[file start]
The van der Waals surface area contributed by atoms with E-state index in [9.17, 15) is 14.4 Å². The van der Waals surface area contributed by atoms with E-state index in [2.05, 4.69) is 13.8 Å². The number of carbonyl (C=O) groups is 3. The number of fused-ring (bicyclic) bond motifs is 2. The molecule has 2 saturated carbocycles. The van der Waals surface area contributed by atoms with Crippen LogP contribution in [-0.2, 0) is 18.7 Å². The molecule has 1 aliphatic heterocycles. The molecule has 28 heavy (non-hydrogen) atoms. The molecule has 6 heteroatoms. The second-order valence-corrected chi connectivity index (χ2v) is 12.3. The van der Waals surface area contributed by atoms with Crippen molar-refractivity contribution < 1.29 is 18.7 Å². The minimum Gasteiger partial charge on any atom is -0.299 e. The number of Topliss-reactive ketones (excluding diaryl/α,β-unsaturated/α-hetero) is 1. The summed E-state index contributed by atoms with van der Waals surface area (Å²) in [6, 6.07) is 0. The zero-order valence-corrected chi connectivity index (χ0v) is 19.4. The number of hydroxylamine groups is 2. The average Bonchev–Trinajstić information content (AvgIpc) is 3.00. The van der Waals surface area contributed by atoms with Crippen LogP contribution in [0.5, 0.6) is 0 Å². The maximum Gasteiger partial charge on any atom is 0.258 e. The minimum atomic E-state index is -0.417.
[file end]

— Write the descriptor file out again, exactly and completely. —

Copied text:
The van der Waals surface area contributed by atoms with E-state index in [9.17, 15) is 14.4 Å². The van der Waals surface area contributed by atoms with E-state index in [2.05, 4.69) is 13.8 Å². The number of carbonyl (C=O) groups is 3. The number of fused-ring (bicyclic) bond motifs is 2. The molecule has 2 saturated carbocycles. The van der Waals surface area contributed by atoms with Crippen LogP contribution in [-0.2, 0) is 18.7 Å². The molecule has 1 aliphatic heterocycles. The molecule has 28 heavy (non-hydrogen) atoms. The molecule has 6 heteroatoms. The second-order valence-corrected chi connectivity index (χ2v) is 12.3. The van der Waals surface area contributed by atoms with Crippen molar-refractivity contribution < 1.29 is 18.7 Å². The minimum Gasteiger partial charge on any atom is -0.299 e. The number of Topliss-reactive ketones (excluding diaryl/α,β-unsaturated/α-hetero) is 1. The summed E-state index contributed by atoms with van der Waals surface area (Å²) in [6, 6.07) is 0. The zero-order valence-corrected chi connectivity index (χ0v) is 19.4. The number of hydroxylamine groups is 2. The average Bonchev–Trinajstić information content (AvgIpc) is 3.00. The van der Waals surface area contributed by atoms with Crippen LogP contribution in [0.5, 0.6) is 0 Å². The maximum Gasteiger partial charge on any atom is 0.258 e. The minimum atomic E-state index is -0.417.